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 Northwest Art and Artists

Washington State has a history which is exemplified by the Big Four artists Guy Anderson, Mark Tobey, Kenneth Callahan and Morris Graves. The influences of these artists include a pastiche of Asian and Native American art, Surrealism, Abstract Expressionism and Cubism. The art scene in Seattle well documented, but there exist undiscovered or forgotten artists such as Virginia Banks.

Pacific Galleries was contacted by a man in the process of downsizing, and from him we received some furniture and a dozen pieces of Northwest art, including works by Callahan, Anderson and George Tsutakawa. His items sold well at auction, and he summoned us to pick up the remainder.

The man was the husband of Virginia Banks (1920-1985), and we received the lions share of her lifes work on consignment, which has been stored in their garage for twenty years.

Banks grew up in Massachusetts and attended Smith College, earned a B.A. in art, and began exhibiting work after completing her M.A. She then taught at Seattle-area colleges, including the University of Washington and Cornish College of the Arts. She married in 1946 and travelled extensively for many years. Her works were shown at New Yorks Brooklyn Museum, the Whitney Museum, the Seattle Art Museum and countless other institutions. Her peer group included the Big Four, and she exhibited alongside them at the Zoe Dusanne Gallery (the first professional modern gallery in Seattle, opened in 1950), yet there was little information about Banks in books.

Her work it typical for a Northwest artistshe tried her hand at white writing, the Zen-influenced scribbles that Tobey and Graves fought over, each claiming authorship. (For all we know, Banks could have pioneered this style of painting.) Her work during the 1950s was of primarily surreal marine scenes, and of portraits in bright colors, which are most admired by Pacific Galleries buyers.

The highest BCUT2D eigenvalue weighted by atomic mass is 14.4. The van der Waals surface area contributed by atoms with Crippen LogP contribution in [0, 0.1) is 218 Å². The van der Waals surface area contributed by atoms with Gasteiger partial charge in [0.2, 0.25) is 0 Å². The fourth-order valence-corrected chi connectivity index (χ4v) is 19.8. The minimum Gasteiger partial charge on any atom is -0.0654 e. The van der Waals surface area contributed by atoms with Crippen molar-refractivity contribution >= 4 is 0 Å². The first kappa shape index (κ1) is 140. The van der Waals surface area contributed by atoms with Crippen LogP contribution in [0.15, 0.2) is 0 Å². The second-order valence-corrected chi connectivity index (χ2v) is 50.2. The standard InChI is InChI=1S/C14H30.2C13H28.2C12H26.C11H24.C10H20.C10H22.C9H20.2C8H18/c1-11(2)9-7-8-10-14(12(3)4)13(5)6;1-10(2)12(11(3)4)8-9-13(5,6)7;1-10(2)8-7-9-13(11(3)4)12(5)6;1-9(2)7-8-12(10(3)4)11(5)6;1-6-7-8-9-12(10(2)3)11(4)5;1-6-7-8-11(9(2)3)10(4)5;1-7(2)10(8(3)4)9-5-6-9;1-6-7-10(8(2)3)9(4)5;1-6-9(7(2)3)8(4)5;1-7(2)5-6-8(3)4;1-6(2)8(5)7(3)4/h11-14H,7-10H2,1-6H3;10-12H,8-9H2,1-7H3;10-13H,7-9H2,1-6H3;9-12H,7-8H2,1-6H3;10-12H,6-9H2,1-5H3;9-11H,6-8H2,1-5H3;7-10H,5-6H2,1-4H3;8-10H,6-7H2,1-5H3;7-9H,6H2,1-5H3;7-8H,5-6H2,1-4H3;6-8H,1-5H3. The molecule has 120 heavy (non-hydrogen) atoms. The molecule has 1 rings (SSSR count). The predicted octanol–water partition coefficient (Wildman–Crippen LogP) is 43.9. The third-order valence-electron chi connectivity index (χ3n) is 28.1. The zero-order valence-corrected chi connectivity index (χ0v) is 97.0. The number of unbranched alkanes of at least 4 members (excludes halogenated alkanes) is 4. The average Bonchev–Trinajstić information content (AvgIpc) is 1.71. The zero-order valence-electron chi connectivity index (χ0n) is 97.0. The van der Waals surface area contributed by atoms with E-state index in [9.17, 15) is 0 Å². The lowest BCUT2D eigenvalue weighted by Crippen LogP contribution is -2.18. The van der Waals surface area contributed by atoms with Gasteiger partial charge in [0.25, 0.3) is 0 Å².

Preliminary record searches turned up on 1994 sale of an oil on canvas by Virginia Banks (measuring 22 x 28) in Mystic, Connecticut for $375, and the gallery that bought this piece then priced it in the high four figures. Our earliest estimates were based on this record, and medium-sizes pieces were given pre-sale estimates of $300 to $500.

In the fall of 2005, Pacific Galleries began to auction Banks artwork with excellent results, earning anywhere from $130 for a small piece to $3,250 for a large 1950s-era marine scene. Sales have continued to climb, and our March 2006 sale realized an outstanding $9,000 for another marine scene, which brings us to a complex market riddle: are our sales the optimal market condition for these works, or is there an expanding market for this forgotten artist? Only more time and more sales will tell.